Really, the toughest thing at Baylor (and I think most Bayloreans would agree with me) is simply the PACE. Because of our quarter system, we have exams every 10 1/2 weeks, but the quarter system doesn't mean that you cover less material. A 1L contracts class is a 1L contracts class wherever you go, we just get about a month less time to digest it. If you start to slide, even a little, it's hard to catch up. Not impossible, but hard. I didn't think I'd survive my first year, but I'm used to the pace now. Of course, I'm only speaking from my own experience, and I am NOT by any stretch of the imagination one of those legal geniuses. This stuff takes work for me. The next toughest thing about Baylor is how much of the curriculum is required, so you wind up taking classes you wouldn't in a MILLION years take voluntarily, like Federal Income Taxation and Business Organizations. I have to say, though, that I'm glad that FedTax was required because I found not only an interest, but an aptitude. Who knew? I had NO legal experience before this. I don't think that prior pegal experience really helps, though. One of my closest friends was a paralegal for three years before law school, and she has to work as hard as I do, while another friend who majored in Math just breathes and gets fabulous grades. It all really just depends. Remember that law school grades all come out of one single exam at the end of every class, so a lot of exam success really depends more on your ability to spot issues and articulate rules while pressured for time. The fact that you took a Constitutional Law class in undergrad (this is the generalized "you", not you in particular) is NOT going to help you here.Knowing legal theory is great, but it's not going to replace the 100 UCC sections you had to memorize because the exam is closed-book! Exams take so many skills that you will probably be ahead in some areas and struggle in others. There is one universal fatality, though: cockiness. If you're prepared to struggle, then you don't get knocked off your feet. I thought that because I was an older student with a prior career and "life experience", that I would have an edge. It was a very dull edge.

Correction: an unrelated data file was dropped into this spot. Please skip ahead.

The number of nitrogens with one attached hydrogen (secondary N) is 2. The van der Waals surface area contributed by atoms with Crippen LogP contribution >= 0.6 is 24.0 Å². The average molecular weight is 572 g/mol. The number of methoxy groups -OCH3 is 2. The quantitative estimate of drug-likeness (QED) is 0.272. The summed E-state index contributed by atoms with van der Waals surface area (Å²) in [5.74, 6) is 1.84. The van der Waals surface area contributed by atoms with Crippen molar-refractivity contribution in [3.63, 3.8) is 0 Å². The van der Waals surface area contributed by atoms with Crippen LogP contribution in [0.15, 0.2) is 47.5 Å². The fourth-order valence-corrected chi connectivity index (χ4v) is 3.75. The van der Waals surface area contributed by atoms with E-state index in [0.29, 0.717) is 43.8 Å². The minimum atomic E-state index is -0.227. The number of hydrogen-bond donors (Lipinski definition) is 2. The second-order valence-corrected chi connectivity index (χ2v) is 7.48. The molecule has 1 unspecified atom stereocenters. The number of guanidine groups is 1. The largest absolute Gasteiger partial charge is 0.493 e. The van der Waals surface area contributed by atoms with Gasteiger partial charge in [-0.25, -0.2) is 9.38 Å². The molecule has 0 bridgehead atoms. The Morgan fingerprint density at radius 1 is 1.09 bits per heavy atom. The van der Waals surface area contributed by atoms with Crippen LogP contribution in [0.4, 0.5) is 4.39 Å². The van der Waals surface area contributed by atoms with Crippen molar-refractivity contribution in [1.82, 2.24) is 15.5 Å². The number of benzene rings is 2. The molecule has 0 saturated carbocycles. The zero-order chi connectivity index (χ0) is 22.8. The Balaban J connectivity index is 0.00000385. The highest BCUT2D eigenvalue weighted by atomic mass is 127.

As for the mommy thing, it's manageable. I have three kids and commute over 150 miles a day, but I still make it to their concerts and awards ceremonies and stuff. I'm tired a lot, but I catch up on weekends. If you don't let yourself get sucked into the social life and actually use the time between classes to get your work done, you really can take at least one day of the weekend off completely. Sometimes I get the whole weekend.
It really goes up and down, though. There will be times when you have no time. Moot Court participation is mandatory, and that sucks away 2-3 weeks of your life. Practice Court the third year is all-consuming. If you join Law Review or the Moot Court team, that's more time. Everything in between is okay.
As for the scholarship thing, I have a full-ride, too. I think the ease of keeping it really depends on the class you enter with. The class that just started this Fall is fierce, because there are more people on scholarship than can actually keep their scholarship. In my class, there were only a handful of us, so it wasn't so bad. I despaired the first quarter because I thought I'd lose it, but I pulled it out of the fire the second quarter, and am still doing well so far for the third quarter (not all grades are in yet). I'm pretty sure I'll keep it. The first three quarters are the toughest. If you make it, then you'll be fine at least through the second year. Those are the easy classes. And if you bring it up high enough, then a bad grade in Practice Court the third year won't bring your GPA down far enough to lose it.
OK, that's enough. Good luck making a decision!